Durban - Allegations of cheating in 2013 Comrades marathon, uncovered by statistician and Comrades runner Mark Dowdeswell, take time to prove, a KwaZulu-Natal Athletics (KZNA) spokesman said on Wednesday.
"The investigations are at the point where potentially 31 runners from the 2012 and 2013 races will be called to disciplinary hearings over the next few weeks," Anand Naicker, the KZNA technical delegate to the 2013 Comrades Marathon said on Wednesday.
"At least five runners have already admitted guilt."
Dowdeswell who identified 23 runners who had missed timing mats along the route in the 2013 race, highlighted a case where a runner had missed two mats in the second half of the race.
The identified athlete had run the section from Drummond to Pietermaritzburg one hour and 39 minutes faster than the first half of the ultra marathon.
Athletes aspired to run the second half of the marathon in a faster time than the first half to get what is known as a negative split.
Only two Comrades winners in the last 30 years have failed to achieve this.
However, runners typically achieve a difference of only a few minutes, not the hour and a half achieved by this particular runner.
"With 18000 entrants and 14000 starters, the post-race adjudication of each runner takes time and follows a strict procedure similar to that of a court," said Norrie Williamson, an experienced IAAF technical official who had been involved in officiating at road races many years.
"The IAAF and ASA rules stipulate the process that has to be followed. This is more complex and rigorous when looking at potential disqualification or action after race day."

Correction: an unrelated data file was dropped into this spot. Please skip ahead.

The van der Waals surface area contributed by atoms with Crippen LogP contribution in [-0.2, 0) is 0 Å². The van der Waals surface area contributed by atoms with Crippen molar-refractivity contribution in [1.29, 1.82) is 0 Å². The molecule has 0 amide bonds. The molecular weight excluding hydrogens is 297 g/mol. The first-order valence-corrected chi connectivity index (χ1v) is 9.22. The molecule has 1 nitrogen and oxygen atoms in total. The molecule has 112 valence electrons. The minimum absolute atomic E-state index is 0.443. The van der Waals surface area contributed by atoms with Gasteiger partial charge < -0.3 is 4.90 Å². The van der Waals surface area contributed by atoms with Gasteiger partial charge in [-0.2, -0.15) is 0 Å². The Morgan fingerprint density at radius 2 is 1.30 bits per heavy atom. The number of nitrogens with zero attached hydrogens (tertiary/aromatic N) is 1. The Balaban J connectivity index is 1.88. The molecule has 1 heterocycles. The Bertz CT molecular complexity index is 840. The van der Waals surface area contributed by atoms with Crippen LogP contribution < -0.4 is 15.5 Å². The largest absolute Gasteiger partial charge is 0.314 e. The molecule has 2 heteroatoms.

The evidence needed to be conclusive and relied on a combinations of timing mats, photographs, webcam and TV coverage.
"The case has to be built in detail and only then can the process of calling a person to a hearing begin," Williamson said.
"It isn't sufficient to consider someone guilty simply because they failed to cross a mat, or ran a time that others feel he or she may not be capable of. There is a need to show the person was or wasn't at a particular spot at a particular time."
There had been cases where runners had changed shoes and forgotten to transfer the chip, or started the race without the chip but were clearly identified in the starting pen and then collected their chip further down the road.
The most common offences were cutting short the route, either by starting ahead of the race, or missing out sections of the route.
Each year, technological improvements increased the chances of detecting offenders. Cheating was not restricted to Comrades, or Two Oceans or to South Africa. It occurred in many races around the world.
In 1980, Rosie Ruiz not only took the New York underground to the finish of the marathon, but she used that race time to qualify for the Boston Marathon. She then cheated in Boston race to win the woman's race in 2:31:56.
She had her title stripped after it was discovered she had not run the entire course.
Comrades had also seen its share of cheats among the leaders and, despite the media attention, it takes weeks to gather sufficient documentation to prove a case.
In 1998, Herman Matthee caught a taxi to join the down race on Fields Hill 24km from the end and finish in seventh place.
A year later, Sergio Motsoeneng, who finished ninth, was disqualified and banned from the Comrades for five years after it was discovered he had run the race in relay with his twin brother, 19-year-old Fika Motsoeneng.